Estate Planning for 18-Year-Olds or Young Adults
You graduate from High School, and you’ve turned 18. You may be heading off to college or contemplating your next moves in life. This time of your life may feel like a significant achievement, and it is. It’s a time of excitement and hope, and of course, perhaps a bit of anxiety. You are finally able to be seen as an adult, and you are legally responsible for your behavior and making your own decisions, instead of your parents or legal guardians. You decide on your finances, education, work, legal situations, and health. As a young adult, you can also choose how involved your parents/guardians should be in these decisions. As a young adult, you have good reasons to be proactive in estate planning. Estate planning is about deciding what you want to happen to your assets after your passing. It also helps to prevent the possibility of leaving your loved ones, or a judge, to decide what to do with your assets.
Most young adults feel they don’t need an estate plan because they may not have a lot of money. Guess what? Moving out of your family home, getting married, having a child, going off to college, and getting a bank account, a car, or jewelry, are all examples of why you need an estate plan that would allocate your assets to the person/s you choose, and also choose the person you want to make decisions on your behalf. Without legal documentation, your parents/guardians have no power to act on your behalf. Should you have a medical emergency, they have no voice in decision-making on your behalf for healthcare agents. When you turn 18, your parents lose the ability to have legal rights to access your financial, medical, or even academic information.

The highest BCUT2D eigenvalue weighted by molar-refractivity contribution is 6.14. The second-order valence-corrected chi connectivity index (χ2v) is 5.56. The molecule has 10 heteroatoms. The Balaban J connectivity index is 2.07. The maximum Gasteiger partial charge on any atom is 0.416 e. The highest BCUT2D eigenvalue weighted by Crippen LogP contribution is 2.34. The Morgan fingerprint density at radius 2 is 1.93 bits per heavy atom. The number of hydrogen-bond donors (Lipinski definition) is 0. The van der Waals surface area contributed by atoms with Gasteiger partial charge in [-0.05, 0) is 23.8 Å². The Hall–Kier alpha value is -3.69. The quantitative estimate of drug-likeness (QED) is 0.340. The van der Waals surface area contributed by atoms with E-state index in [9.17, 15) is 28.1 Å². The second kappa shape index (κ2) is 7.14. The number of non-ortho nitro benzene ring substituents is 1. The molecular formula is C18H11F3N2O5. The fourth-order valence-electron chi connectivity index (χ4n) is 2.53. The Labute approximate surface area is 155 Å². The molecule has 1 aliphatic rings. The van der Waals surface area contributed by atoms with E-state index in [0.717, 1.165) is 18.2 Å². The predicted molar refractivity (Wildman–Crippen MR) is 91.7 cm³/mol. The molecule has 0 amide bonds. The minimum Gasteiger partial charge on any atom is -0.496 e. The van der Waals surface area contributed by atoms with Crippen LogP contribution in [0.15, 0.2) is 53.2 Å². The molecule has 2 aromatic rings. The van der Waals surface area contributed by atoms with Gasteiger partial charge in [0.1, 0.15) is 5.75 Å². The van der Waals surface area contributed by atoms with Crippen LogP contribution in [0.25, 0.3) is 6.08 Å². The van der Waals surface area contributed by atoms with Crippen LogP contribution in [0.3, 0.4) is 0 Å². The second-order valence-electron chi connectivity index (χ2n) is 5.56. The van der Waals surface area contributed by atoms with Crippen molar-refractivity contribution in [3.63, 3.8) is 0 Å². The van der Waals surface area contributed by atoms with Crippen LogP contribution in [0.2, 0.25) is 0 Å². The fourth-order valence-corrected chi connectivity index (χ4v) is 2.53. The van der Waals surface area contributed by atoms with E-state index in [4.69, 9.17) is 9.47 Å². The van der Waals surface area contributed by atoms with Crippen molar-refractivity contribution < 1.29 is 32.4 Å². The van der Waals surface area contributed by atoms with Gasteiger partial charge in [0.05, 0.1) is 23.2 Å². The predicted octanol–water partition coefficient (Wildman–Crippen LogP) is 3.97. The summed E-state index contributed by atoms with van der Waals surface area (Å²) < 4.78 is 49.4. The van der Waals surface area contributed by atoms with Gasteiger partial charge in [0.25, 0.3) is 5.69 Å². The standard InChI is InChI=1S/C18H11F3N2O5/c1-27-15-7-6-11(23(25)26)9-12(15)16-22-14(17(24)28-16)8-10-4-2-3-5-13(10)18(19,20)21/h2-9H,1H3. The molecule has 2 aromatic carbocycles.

Basic fundamentals of an estate plan.
What is a will? A will is the usual foundation of any estate plan. If you don’t have a will, the courts and state laws can determine who gets your assets. A will is effective after your death. It appoints a personal representative or executor, distributes assets, and appoints guardians for minor children or animals.
What is an Advanced Healthcare Directive / Living Will? These are effective during your lifetime and allow you to make important medical decisions in advance, should you become incapacitated.
What is a Living Trust? A Living Trust helps to avoid the lengthy probate process as it transfers ownership of your assets into a trust, avoiding the need to go through court.
What is a Durable Power of Attorney? A Durable Power of Attorney is a legal document that allows you to appoint someone else to make decisions for you in the case that you may not be able to make them on your own (mentally or physically incapacitated).
If you plan with the correct legal documents and legal language, you and your family will be better prepared for emergency situations.
At Cannon Legal Firm, we know the legal process can be overwhelming and exhausting. Experienced Attorney Dana Cannon is here to We are dedicated to helping you with your Estate and Trust Planning, Administration, and Litigation matters. She will guide you through the core process and take some of the burdens off your shoulders so you can focus on what matters to you. Get a free consultation right now by booking an appointment HERE or call 562-543-4529. Voted Best Probate Lawyers in Long Beach, 2023.